Let's see:
It could help prevent voter fraud. Who could possibly be against the sanctity of the electoral process?

It could expedite airline ticketing and boarding. Who could possibly against this action?

It could help identify illegal aliens. Who could possibly be opposed to discovering those who don't belong here?

It wouild help identify those truly qualified to operate a vehicle. Who could possibly be against that?
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Old 01-14-2008, 03:49 PM
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Default It's About Time!!!!!!!!!!

Maybe then: "America's Criminally Illegal Alien Invasion" will
finally be brought to a halt, and the more honest 30-40 million undocumented
foreign nationals (Heard same today's 10-12 million number about 25 years ago)
can be judiciously addressed through their respective embassies?

Neil
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Last edited by reconeil; 01-14-2008 at 03:50 PM. Reason: add words
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Old 01-14-2008, 05:08 PM
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Most all of us here were born before Dec 1964 so we aren't affected by the new Drivers License standards of showing proof of citizenship to renew or get a license. This also will affect Voter ID lawsuits in several states when the states being sued can point out the new US law on requirements for a state Drivers License.
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Old 03-30-2008, 09:05 PM
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The New York Times

March 29, 2008
2 States in Jeopardy With Federal ID Law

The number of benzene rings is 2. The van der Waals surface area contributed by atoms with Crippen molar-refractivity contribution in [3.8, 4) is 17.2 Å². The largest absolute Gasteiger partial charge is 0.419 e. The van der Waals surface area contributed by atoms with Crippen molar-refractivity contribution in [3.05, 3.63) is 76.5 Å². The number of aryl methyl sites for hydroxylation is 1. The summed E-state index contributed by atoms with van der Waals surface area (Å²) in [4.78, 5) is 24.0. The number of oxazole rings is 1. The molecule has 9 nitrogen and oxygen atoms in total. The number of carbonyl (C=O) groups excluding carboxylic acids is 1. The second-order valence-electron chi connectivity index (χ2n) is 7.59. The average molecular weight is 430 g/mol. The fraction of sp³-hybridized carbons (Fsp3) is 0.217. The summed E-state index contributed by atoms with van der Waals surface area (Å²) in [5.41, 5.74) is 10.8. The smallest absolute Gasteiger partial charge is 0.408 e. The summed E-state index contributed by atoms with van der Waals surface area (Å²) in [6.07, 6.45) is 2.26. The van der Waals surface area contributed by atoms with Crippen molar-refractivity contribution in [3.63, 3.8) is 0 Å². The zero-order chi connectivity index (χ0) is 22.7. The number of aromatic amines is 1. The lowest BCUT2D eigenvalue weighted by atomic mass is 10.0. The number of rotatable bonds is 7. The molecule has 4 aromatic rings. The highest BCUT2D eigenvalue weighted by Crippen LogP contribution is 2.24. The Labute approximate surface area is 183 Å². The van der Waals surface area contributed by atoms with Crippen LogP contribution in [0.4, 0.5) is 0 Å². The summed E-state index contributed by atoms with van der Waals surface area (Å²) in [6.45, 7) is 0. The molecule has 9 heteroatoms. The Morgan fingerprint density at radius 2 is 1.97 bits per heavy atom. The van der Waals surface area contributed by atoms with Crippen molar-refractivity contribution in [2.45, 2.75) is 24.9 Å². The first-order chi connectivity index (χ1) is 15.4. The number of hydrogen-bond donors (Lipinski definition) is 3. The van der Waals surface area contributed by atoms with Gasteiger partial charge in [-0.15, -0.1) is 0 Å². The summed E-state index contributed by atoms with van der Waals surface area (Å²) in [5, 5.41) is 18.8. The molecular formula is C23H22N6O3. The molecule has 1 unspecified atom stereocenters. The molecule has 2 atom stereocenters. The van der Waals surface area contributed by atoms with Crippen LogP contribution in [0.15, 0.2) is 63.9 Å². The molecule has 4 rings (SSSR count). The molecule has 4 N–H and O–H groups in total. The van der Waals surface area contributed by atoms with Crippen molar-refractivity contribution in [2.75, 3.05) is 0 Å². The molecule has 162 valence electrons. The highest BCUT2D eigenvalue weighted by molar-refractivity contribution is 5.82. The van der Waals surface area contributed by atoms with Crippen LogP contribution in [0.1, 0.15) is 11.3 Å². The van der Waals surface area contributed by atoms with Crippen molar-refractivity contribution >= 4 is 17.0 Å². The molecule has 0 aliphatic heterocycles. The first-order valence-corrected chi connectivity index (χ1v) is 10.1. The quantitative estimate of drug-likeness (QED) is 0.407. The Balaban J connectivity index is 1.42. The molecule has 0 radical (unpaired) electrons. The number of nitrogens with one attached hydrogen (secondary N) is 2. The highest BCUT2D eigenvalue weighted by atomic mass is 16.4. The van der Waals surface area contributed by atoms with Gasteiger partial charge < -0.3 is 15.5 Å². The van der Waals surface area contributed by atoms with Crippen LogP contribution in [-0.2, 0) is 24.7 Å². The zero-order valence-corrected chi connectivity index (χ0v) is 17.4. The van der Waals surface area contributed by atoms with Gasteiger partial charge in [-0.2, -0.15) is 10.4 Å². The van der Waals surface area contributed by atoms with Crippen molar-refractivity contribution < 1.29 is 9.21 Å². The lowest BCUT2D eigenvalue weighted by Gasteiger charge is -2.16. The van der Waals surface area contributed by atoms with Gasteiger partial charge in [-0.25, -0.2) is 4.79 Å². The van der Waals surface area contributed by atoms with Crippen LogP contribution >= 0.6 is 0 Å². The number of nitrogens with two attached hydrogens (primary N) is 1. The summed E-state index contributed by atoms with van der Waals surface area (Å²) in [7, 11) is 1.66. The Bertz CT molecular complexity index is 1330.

By KATIE ZEZIMA

Starting in May, driver’s licenses issued in Maine and South Carolina may not be accepted as identification at airports and federal buildings unless the states work out a last-minute agreement with the federal Department of Homeland Security.

The states are refusing to ask the agency to extend the deadline for applying new layers of security in their identification systems as required under the federal Real ID Act. Congress passed the legislation in 2005 with the intention of making it harder for terrorists to obtain driver’s licenses.

The final Real ID regulations were released Jan. 11, and states have until Monday to request an extension of the compliance date. Without an extension, driver’s licenses from Maine and South Carolina will no longer be deemed valid as identification at airports and federal buildings starting May 11, the original date of compliance. As an alternative, travelers could use passports.

“If an individual shows up at an airport on May 11 or later and their licenses are from any state not in compliance, it’s effectively showing up without federal identification of any kind,” said Amy Kudwa, a spokeswoman for the Department of Homeland Security. “Individuals in those scenarios will have to have added security and screening.”